Abstract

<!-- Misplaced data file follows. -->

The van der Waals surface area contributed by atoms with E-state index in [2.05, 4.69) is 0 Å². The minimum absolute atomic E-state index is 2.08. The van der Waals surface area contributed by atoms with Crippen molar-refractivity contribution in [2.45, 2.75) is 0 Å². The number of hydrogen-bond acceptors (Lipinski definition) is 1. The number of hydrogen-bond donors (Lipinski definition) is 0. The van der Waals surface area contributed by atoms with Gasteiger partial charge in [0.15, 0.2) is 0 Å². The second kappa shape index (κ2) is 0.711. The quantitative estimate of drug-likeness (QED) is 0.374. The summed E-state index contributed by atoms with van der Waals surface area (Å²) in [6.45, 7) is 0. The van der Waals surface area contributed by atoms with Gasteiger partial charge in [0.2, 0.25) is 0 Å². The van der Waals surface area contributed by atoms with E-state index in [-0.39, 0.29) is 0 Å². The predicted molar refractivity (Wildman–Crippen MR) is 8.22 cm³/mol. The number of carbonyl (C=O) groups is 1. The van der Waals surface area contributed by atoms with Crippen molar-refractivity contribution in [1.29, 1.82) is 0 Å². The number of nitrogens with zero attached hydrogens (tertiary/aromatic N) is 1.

The Human Rights to Water and Sanitation (HRWS), adopted as UN Resolutions since 2010, contemplates key elements that seek to ensure equal and non-discriminatory access to water and sanitation, including the elimination of gender inequalities. Working in populations with socio-environmental vulnerabilities, this study aims to assess gender division of labor in households of two rural communities in the North and Northeast Brazilian macroregions and identify why greater impacts occur on the lives of women when compared to men, resulting in human rights concerns. A qualitative analysis was carried out through semi-structured interviews and direct observation. The study showed that in the two rural Brazilian communities there is a clear labor division for water and sanitation access from a gender perspective. Men undertake more specialized work, sometimes requiring greater physical effort. As for women, they are assigned functions related to the domestic environment, including activities concerning water and sanitation. When facilities are inadequate, there is a disproportionate impact on women's health and quality of life, showing that the non-compliance with the human rights to water and sanitation often results to more harmful consequences for them.

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